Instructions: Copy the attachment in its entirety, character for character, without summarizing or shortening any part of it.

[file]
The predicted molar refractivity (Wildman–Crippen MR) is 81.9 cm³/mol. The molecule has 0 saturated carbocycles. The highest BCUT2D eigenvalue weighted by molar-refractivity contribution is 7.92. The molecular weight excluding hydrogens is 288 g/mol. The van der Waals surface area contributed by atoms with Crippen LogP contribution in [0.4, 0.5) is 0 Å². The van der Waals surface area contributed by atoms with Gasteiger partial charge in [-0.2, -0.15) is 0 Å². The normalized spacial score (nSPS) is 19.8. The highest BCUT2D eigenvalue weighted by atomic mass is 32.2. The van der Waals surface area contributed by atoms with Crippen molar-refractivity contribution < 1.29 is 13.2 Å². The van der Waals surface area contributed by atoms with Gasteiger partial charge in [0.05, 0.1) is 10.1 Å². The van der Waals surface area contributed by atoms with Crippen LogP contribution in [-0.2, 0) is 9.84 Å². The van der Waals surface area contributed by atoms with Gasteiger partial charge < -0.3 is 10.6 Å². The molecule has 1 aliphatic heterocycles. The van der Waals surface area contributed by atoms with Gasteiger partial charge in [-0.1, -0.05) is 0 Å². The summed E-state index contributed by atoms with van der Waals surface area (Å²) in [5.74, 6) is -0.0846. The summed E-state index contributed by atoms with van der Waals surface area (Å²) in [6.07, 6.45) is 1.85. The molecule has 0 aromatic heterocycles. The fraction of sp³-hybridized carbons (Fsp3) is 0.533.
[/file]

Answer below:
The predicted molar refractivity (Wildman–Crippen MR) is 81.9 cm³/mol. The molecule has 0 saturated carbocycles. The highest BCUT2D eigenvalue weighted by molar-refractivity contribution is 7.92. The molecular weight excluding hydrogens is 288 g/mol. The van der Waals surface area contributed by atoms with Crippen LogP contribution in [0.4, 0.5) is 0 Å². The van der Waals surface area contributed by atoms with Gasteiger partial charge in [-0.2, -0.15) is 0 Å². The normalized spacial score (nSPS) is 19.8. The highest BCUT2D eigenvalue weighted by atomic mass is 32.2. The van der Waals surface area contributed by atoms with Crippen molar-refractivity contribution < 1.29 is 13.2 Å². The van der Waals surface area contributed by atoms with Gasteiger partial charge in [0.05, 0.1) is 10.1 Å². The van der Waals surface area contributed by atoms with Crippen LogP contribution in [-0.2, 0) is 9.84 Å². The van der Waals surface area contributed by atoms with Gasteiger partial charge < -0.3 is 10.6 Å². The molecule has 1 aliphatic heterocycles. The van der Waals surface area contributed by atoms with Gasteiger partial charge in [-0.1, -0.05) is 0 Å². The summed E-state index contributed by atoms with van der Waals surface area (Å²) in [5.74, 6) is -0.0846. The summed E-state index contributed by atoms with van der Waals surface area (Å²) in [6.07, 6.45) is 1.85. The molecule has 0 aromatic heterocycles. The fraction of sp³-hybridized carbons (Fsp3) is 0.533.